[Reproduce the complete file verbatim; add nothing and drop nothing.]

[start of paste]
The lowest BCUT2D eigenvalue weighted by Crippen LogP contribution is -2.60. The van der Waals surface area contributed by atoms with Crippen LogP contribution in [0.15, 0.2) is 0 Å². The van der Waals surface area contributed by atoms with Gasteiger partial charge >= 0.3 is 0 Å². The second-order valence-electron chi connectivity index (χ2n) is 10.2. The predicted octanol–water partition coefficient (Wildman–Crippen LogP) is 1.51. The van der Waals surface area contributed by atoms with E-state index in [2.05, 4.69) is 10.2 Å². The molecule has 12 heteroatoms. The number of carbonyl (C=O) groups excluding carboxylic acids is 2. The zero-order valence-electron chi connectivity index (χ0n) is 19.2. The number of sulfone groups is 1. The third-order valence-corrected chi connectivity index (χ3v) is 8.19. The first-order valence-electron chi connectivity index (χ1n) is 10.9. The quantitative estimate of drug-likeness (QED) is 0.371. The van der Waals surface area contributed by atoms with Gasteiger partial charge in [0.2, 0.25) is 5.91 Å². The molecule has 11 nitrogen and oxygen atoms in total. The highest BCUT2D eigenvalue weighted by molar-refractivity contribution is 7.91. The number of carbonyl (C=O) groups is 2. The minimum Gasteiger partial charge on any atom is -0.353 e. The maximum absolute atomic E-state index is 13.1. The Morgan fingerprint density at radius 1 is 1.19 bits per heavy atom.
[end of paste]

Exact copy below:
The lowest BCUT2D eigenvalue weighted by Crippen LogP contribution is -2.60. The van der Waals surface area contributed by atoms with Crippen LogP contribution in [0.15, 0.2) is 0 Å². The van der Waals surface area contributed by atoms with Gasteiger partial charge >= 0.3 is 0 Å². The second-order valence-electron chi connectivity index (χ2n) is 10.2. The predicted octanol–water partition coefficient (Wildman–Crippen LogP) is 1.51. The van der Waals surface area contributed by atoms with E-state index in [2.05, 4.69) is 10.2 Å². The molecule has 12 heteroatoms. The number of carbonyl (C=O) groups excluding carboxylic acids is 2. The zero-order valence-electron chi connectivity index (χ0n) is 19.2. The number of sulfone groups is 1. The third-order valence-corrected chi connectivity index (χ3v) is 8.19. The first-order valence-electron chi connectivity index (χ1n) is 10.9. The quantitative estimate of drug-likeness (QED) is 0.371. The van der Waals surface area contributed by atoms with Gasteiger partial charge in [0.2, 0.25) is 5.91 Å². The molecule has 11 nitrogen and oxygen atoms in total. The highest BCUT2D eigenvalue weighted by molar-refractivity contribution is 7.91. The number of carbonyl (C=O) groups is 2. The minimum Gasteiger partial charge on any atom is -0.353 e. The maximum absolute atomic E-state index is 13.1. The Morgan fingerprint density at radius 1 is 1.19 bits per heavy atom.